These Regulations expire at the end of the period of six months (i.e. after 21 September 2020). In the meantime, the Secretary of State for Health must review the need for the restrictions imposed by these regulations every 28 days, with the first review taking place not later than 19 April. As soon as the Secretary of State considers that the restrictions set out in these regulations are no longer necessary to prevent, protect against, control or provide a public health response to the incidence or spread of infection in England with the coronavirus, he must publish a direction terminating the period during which the regulations apply. Such a direction may exempt all of the businesses covered by these regulations or only some of them.

The main purpose of my drawing attention to this new piece of legislation is to analyse how this relates to the Use Classes Order. Clearly any uses falling within Use Class A1 selling food, such as sandwiches, for immediate consumption must not allow any of that food to be consumed on the premises or in an area (such as a seating area) immediately adjacent to the premises. Shops that have ancillary cafés will have to keep those cafés closed. There is a potential anomaly with regard to Class A1. This relates to Class A1(k) - internet cafés, i.e. where the primary purpose of the premises is to provide facilities for enabling members of the public to access the internet. Clearly they can no longer serve food or drink, but should they perhaps be closed altogether?

Restaurants and cafés within Use Class A3 must all be kept closed, as must pubs and bars within Use Class A4. However hot food take-aways within Use Class A5 can remain open, but must not permit any of the food they serve to be consumed on the premises or in an area (such as a seating area) immediately adjacent to the premises. These regulations do not actually enable A3 and A4 premises to sell hot food for consumption off the premises; so a temporary amendment of the GPDO (or of the UCO) will still be needed for this purpose. Furthermore, there are quite a few planning permissions for cafés or restaurants which contain conditions preventing the sale of hot food for consumption off the premises. An amendment to the GPDO would not in itself have the effect of abrogating any such condition.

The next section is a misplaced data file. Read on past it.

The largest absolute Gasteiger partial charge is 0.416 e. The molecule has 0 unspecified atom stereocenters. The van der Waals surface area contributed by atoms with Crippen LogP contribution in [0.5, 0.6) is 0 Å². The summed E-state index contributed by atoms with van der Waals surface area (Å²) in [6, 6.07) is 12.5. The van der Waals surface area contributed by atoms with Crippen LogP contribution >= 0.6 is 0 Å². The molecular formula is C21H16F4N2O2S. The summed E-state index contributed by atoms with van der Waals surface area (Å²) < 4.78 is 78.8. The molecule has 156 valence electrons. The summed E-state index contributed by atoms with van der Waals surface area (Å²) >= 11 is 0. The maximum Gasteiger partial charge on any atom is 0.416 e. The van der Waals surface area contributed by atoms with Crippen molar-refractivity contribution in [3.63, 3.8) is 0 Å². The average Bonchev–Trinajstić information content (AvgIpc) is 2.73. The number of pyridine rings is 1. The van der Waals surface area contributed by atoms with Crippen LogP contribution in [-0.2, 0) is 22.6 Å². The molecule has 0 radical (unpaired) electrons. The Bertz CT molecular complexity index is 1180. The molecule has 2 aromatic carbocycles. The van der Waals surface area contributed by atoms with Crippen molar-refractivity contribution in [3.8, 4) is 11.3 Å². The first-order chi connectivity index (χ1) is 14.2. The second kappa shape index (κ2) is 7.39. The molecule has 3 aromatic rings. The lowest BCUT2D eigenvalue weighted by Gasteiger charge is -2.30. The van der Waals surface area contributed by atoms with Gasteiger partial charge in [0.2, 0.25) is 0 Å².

Some premises within Use Class D1 are affected by the closure regulations, but others are not. Art galleries must be kept closed (other perhaps than commercial galleries falling within Use Class A1, although in the absence of a definition of “galleries” in the closure regulations this is not entirely clear). Museums must also close, but the closure regulations do not refer to public libraries or reading rooms, nor do they relate to public halls and exhibition halls as such, although concert halls [within Class D2 – see below] do have to be closed. (This does appear to be an anomaly. Maybe the draftsman of the regulations should have looked at the Use Classes Order!) Churches and other places used for worship are, of course, unaffected by the regulations.

Schools, universities and colleges (within Use Class D1(c)) are not affected by these regulations but are, or will be, covered by regulations made by the Secretary of State for Education. I will check this, but have not yet had the opportunity to do so. The 'order' last week to close these institutions must undoubtedly have been (or will be) backed with legislative authority.

So far as Use Class D2 is concerned, many premises within this class are clearly affected by the closure regulations. These include cinemas (as wells as theatres – a sui generis use), concert halls, bingo halls, casinos (another sui generis use), various types of indoor sports facilities, (but not outdoor sports facilities) and also night clubs (yet another sui generis use). As with Use Class D1, there are anomalies in the closure regulations. They do not, for example, refer to dance halls (Use Class D2(d)), unless “other indoor leisure centres” can be stretched to include this category.

Finally, while we are on the subject of sui generis uses, there is no mention of amusement arcades or centres (or fun fairs) in the closure regulations unless, here too, “other indoor leisure centres” can be stretched to include this category. Clearly these regulations were drafted in a tearing hurry, but it might have been a good idea to involve MHCLG in drafting Part 2 of the Schedule to the closure regulations, in order to ensure that no relevant premises were omitted, particularly if they are mentioned in the UCO, either as sui generis uses or within the schedule to that Order.